Low performers are a drag on organizations at any time but never more so than during periods of transformation. Individuals who consistently and continuously resist change are a risk. Even more concerning are the low performers who are actively working to undermine your change initiatives. Dealing with low performer behaviors is paramount to a healthy culture, and that is particularly true during periods of change. Helping low performers improve to meet their potential is always the first goal, but if the individual is not receptive or unable to rise to the challenge, it’s time for them to leave. It’s unfair to your team and misaligned to your values to let them take advantage of those working hard to grow their skills and help the organization succeed.
What advice would you give organizations looking to select agile, change-ready talent?
Prescriptive, behavioral-based interviewing questions that ask candidates to describe a time when they were agile, innovative or open to change can help the hiring committee determine the right cultural fit for any position. These types of questions help to identify people who share a passion for the organization’s mission, vision and values, and having like-minded team members working toward a common goal can truly be transformative. It is particularly important to recruit individuals who like and value continuous learning.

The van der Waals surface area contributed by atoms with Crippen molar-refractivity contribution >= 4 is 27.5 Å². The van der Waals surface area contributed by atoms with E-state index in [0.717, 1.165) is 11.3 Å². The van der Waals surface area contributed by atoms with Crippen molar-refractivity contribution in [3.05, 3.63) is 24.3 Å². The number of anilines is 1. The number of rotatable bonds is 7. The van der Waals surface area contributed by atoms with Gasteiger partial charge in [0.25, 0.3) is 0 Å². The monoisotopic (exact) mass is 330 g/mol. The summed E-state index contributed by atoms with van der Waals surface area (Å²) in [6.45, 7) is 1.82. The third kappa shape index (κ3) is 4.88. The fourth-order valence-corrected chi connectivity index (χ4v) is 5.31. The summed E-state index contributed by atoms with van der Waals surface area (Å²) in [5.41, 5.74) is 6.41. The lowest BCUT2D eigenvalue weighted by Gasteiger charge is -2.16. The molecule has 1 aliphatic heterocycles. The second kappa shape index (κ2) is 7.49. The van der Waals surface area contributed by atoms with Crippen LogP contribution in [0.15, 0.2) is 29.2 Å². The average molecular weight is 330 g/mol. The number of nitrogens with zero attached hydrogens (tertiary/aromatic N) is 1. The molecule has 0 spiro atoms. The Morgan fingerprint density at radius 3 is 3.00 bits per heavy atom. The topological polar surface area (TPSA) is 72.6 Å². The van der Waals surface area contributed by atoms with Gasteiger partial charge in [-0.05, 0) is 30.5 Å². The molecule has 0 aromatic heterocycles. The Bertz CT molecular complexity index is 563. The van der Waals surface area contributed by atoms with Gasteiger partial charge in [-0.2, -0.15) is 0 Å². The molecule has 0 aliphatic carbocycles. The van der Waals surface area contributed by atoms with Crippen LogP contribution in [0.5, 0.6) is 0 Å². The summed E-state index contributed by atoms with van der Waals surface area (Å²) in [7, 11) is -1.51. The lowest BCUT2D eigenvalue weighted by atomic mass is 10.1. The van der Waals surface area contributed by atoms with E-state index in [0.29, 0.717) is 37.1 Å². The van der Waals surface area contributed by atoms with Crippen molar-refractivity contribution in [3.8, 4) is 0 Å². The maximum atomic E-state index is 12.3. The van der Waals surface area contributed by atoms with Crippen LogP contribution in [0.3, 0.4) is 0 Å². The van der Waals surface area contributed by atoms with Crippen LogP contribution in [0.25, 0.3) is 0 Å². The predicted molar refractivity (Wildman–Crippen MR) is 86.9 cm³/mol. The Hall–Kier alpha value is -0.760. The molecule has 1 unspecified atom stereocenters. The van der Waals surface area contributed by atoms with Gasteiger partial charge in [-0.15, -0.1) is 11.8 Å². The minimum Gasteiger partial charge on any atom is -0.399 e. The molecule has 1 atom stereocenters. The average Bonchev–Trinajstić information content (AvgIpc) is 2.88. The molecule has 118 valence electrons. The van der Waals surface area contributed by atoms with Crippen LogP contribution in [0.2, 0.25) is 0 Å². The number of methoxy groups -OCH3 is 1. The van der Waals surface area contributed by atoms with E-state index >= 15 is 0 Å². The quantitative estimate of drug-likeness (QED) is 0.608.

It’s also important to look for individuals who can check their egos at the door. For example, I once interviewed someone for a senior-level marketing position. At that time, we were “all hands on deck”. I knew we would need a leader willing to lead by example, so I probed to determine his willingness to roll up his sleeves to deliver for the organization. I asked the candidate to describe a time when the job required action outside of the scope of his job description. The response gave me a chance to learn that he wasn’t interested in performing tasks typically assigned to frontline staff. So, I probed further. “What if you personally had to help your team write a press release, for example?” When I heard the candidate express lack of interest because that work was “beneath” his current level of experience, I knew he wasn’t going to be the right cultural fit.
During interviews, listen for cues or examples that provide insight into what someone has done, not just what they would do. Just as education and experience are important, an individual’s willingness to adapt and their overall cultural fit will also be essential during times of change.
Example Behavioral-Based Interview Questions to Assess Agility
- Describe a time when you had to present a difficult change or new idea to a person or group that was not anticipated to be well-received. How did you deliver that message? What was the outcome?